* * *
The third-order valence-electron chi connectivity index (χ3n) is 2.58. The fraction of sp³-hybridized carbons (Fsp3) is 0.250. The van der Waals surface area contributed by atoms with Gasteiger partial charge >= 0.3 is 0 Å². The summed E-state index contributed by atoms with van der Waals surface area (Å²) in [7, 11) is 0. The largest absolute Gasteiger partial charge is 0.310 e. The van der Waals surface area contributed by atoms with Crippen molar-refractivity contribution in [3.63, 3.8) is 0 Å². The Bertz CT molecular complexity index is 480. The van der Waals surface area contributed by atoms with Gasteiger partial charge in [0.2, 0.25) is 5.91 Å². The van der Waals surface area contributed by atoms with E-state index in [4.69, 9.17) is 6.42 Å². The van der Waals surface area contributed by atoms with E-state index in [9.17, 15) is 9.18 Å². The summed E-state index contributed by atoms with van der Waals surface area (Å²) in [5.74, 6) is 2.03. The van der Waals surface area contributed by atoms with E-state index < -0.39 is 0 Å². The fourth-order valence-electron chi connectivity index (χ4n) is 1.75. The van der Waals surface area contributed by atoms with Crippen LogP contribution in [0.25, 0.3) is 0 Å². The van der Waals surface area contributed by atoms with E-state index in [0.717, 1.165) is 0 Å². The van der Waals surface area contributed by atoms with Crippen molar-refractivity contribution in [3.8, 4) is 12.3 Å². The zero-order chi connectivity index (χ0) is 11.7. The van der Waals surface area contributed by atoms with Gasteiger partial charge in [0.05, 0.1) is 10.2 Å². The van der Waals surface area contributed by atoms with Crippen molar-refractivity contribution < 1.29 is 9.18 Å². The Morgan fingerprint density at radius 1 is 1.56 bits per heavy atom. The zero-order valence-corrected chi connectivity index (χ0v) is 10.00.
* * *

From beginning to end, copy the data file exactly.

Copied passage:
The third-order valence-electron chi connectivity index (χ3n) is 2.58. The fraction of sp³-hybridized carbons (Fsp3) is 0.250. The van der Waals surface area contributed by atoms with Gasteiger partial charge >= 0.3 is 0 Å². The summed E-state index contributed by atoms with van der Waals surface area (Å²) in [7, 11) is 0. The largest absolute Gasteiger partial charge is 0.310 e. The van der Waals surface area contributed by atoms with Crippen molar-refractivity contribution in [3.63, 3.8) is 0 Å². The Bertz CT molecular complexity index is 480. The van der Waals surface area contributed by atoms with Gasteiger partial charge in [0.2, 0.25) is 5.91 Å². The van der Waals surface area contributed by atoms with E-state index in [4.69, 9.17) is 6.42 Å². The van der Waals surface area contributed by atoms with E-state index in [9.17, 15) is 9.18 Å². The summed E-state index contributed by atoms with van der Waals surface area (Å²) in [5.74, 6) is 2.03. The van der Waals surface area contributed by atoms with E-state index < -0.39 is 0 Å². The fourth-order valence-electron chi connectivity index (χ4n) is 1.75. The van der Waals surface area contributed by atoms with Crippen LogP contribution in [0.25, 0.3) is 0 Å². The van der Waals surface area contributed by atoms with E-state index in [0.717, 1.165) is 0 Å². The van der Waals surface area contributed by atoms with Crippen molar-refractivity contribution in [3.8, 4) is 12.3 Å². The zero-order chi connectivity index (χ0) is 11.7. The van der Waals surface area contributed by atoms with Gasteiger partial charge in [0.05, 0.1) is 10.2 Å². The van der Waals surface area contributed by atoms with Crippen molar-refractivity contribution < 1.29 is 9.18 Å². The Morgan fingerprint density at radius 1 is 1.56 bits per heavy atom. The zero-order valence-corrected chi connectivity index (χ0v) is 10.00.